Cheap running shoes as good as expensive ones?
By tdw on Oct 12, 2007
The researchers added two caveats to their findings:
The kinetics of running on the treadmill may have been different for the volunteers wearing the test shoes, when compared to wearing their own personal shoes.
The durability of the shoes' mid-soles and in-soles -- whether the "cushionability" of the footwear either faded or endured with prolonged use -- was not put to the test.
That's quite some cop-out, if you don't mind me saying - particularly the durability issue.
I am not a scientist, but I have been running for a while, so I think I know a little bit about it by now...
Firstly, as most runners will attest to, the kinetics of running on a treadmill are vastly different to running on the road:
- The treadmill is a moving surface, so this requires less effort to "move" the body forward than would be required on the road. I therefore suggest that the amount of pressure on the forefoot on "pushoff" would be lower on the treadmill than on the road.
- Most treadmills have a cushioned bed. Whilst this might not affect the pressure measured in the test shoe, it does alter the way a runner runs because it adds "spring" to the running step.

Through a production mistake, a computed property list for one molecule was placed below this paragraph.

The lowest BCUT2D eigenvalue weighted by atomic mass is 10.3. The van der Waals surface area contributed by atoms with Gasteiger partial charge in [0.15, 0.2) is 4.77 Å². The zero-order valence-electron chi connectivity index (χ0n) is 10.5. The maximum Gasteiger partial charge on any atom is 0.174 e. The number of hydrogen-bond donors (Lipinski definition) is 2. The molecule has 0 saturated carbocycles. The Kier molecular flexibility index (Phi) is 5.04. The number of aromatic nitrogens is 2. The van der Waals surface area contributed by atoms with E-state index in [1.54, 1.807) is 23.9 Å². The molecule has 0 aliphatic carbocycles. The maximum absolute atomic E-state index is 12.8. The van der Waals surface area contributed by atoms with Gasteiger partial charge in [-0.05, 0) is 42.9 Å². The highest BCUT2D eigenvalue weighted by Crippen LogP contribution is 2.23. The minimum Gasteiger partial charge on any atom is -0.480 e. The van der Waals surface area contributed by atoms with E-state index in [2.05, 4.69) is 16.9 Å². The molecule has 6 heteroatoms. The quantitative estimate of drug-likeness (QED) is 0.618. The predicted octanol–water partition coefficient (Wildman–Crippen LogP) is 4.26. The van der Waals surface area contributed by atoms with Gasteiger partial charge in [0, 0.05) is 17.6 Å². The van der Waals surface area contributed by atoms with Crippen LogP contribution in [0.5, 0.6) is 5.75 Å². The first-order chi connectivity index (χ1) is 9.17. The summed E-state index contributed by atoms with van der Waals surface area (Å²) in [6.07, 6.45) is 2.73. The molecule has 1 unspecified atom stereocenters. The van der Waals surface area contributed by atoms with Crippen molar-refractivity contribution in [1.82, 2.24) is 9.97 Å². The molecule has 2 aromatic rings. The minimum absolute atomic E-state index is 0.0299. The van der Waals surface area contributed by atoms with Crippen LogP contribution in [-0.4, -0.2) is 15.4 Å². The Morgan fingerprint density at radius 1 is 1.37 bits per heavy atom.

Secondly, by adding a pressure plate ("Pedar") inside the shoe presumably between the insole and sole, the researchers would seem to be completely ignoring the effect of the cushioning provided by the technology in the shoe's sole, or at the very least skewing their data. In my research for shoes for myself, I can safely say that the more expensive shoes tend to have different technology in the sole to cushion and/or provide better running dynamics, so this is not something that can be ignored.
Finally, this research only focussed on cushioning. Whilst I prefer a well-cushioned shoe, it is not a priority for all runners, some need motion control, some want the shoe to be very responsive to their running gait. Whilst not all shoes are strong on these three details, the cost of the shoe is generally related to its ability to do one or more of these things very well.
I am not suggesting that everyone invest in a pair of expensive shoes. Buy what you can afford - particularly if you are new to running. However, I would not blindly accept this research as being gospel. Test shoes for yourself in the shop and figure out what is comfortable for you.